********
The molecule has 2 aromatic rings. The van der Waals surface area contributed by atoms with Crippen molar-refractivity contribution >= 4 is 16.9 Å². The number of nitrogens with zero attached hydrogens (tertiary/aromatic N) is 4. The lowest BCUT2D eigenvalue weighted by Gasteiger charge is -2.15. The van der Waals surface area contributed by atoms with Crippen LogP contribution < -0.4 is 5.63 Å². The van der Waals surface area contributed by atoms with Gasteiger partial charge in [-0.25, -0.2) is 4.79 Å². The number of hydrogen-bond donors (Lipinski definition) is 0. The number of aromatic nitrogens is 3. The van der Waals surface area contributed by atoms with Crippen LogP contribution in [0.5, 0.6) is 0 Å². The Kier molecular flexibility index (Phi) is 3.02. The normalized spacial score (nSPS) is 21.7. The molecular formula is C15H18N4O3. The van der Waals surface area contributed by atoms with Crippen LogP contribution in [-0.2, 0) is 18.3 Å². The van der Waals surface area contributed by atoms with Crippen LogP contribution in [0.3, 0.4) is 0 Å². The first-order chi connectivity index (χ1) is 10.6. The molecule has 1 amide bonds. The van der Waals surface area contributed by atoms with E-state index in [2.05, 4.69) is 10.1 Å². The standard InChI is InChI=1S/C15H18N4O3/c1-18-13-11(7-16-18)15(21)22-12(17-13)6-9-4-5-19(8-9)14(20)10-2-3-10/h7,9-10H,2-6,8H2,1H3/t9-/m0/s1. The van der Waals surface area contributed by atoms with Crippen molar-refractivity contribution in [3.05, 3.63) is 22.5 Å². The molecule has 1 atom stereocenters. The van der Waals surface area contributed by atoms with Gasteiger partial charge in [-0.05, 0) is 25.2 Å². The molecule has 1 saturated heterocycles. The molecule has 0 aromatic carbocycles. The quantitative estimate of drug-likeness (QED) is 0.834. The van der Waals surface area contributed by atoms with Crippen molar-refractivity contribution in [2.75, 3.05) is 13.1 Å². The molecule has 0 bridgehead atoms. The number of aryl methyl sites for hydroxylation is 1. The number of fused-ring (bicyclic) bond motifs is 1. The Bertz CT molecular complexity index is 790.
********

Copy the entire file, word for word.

The molecule has 2 aromatic rings. The van der Waals surface area contributed by atoms with Crippen molar-refractivity contribution >= 4 is 16.9 Å². The number of nitrogens with zero attached hydrogens (tertiary/aromatic N) is 4. The lowest BCUT2D eigenvalue weighted by Gasteiger charge is -2.15. The van der Waals surface area contributed by atoms with Crippen LogP contribution < -0.4 is 5.63 Å². The van der Waals surface area contributed by atoms with Gasteiger partial charge in [-0.25, -0.2) is 4.79 Å². The number of hydrogen-bond donors (Lipinski definition) is 0. The number of aromatic nitrogens is 3. The van der Waals surface area contributed by atoms with Crippen LogP contribution in [0.5, 0.6) is 0 Å². The Kier molecular flexibility index (Phi) is 3.02. The normalized spacial score (nSPS) is 21.7. The molecular formula is C15H18N4O3. The van der Waals surface area contributed by atoms with Crippen LogP contribution in [-0.2, 0) is 18.3 Å². The van der Waals surface area contributed by atoms with Crippen LogP contribution in [0.3, 0.4) is 0 Å². The first-order chi connectivity index (χ1) is 10.6. The molecule has 1 amide bonds. The van der Waals surface area contributed by atoms with E-state index in [2.05, 4.69) is 10.1 Å². The standard InChI is InChI=1S/C15H18N4O3/c1-18-13-11(7-16-18)15(21)22-12(17-13)6-9-4-5-19(8-9)14(20)10-2-3-10/h7,9-10H,2-6,8H2,1H3/t9-/m0/s1. The van der Waals surface area contributed by atoms with Crippen molar-refractivity contribution in [3.05, 3.63) is 22.5 Å². The molecule has 1 atom stereocenters. The van der Waals surface area contributed by atoms with Gasteiger partial charge in [-0.05, 0) is 25.2 Å². The molecule has 1 saturated heterocycles. The molecule has 0 aromatic carbocycles. The quantitative estimate of drug-likeness (QED) is 0.834. The van der Waals surface area contributed by atoms with Crippen molar-refractivity contribution in [2.75, 3.05) is 13.1 Å². The molecule has 0 bridgehead atoms. The number of aryl methyl sites for hydroxylation is 1. The number of fused-ring (bicyclic) bond motifs is 1. The Bertz CT molecular complexity index is 790.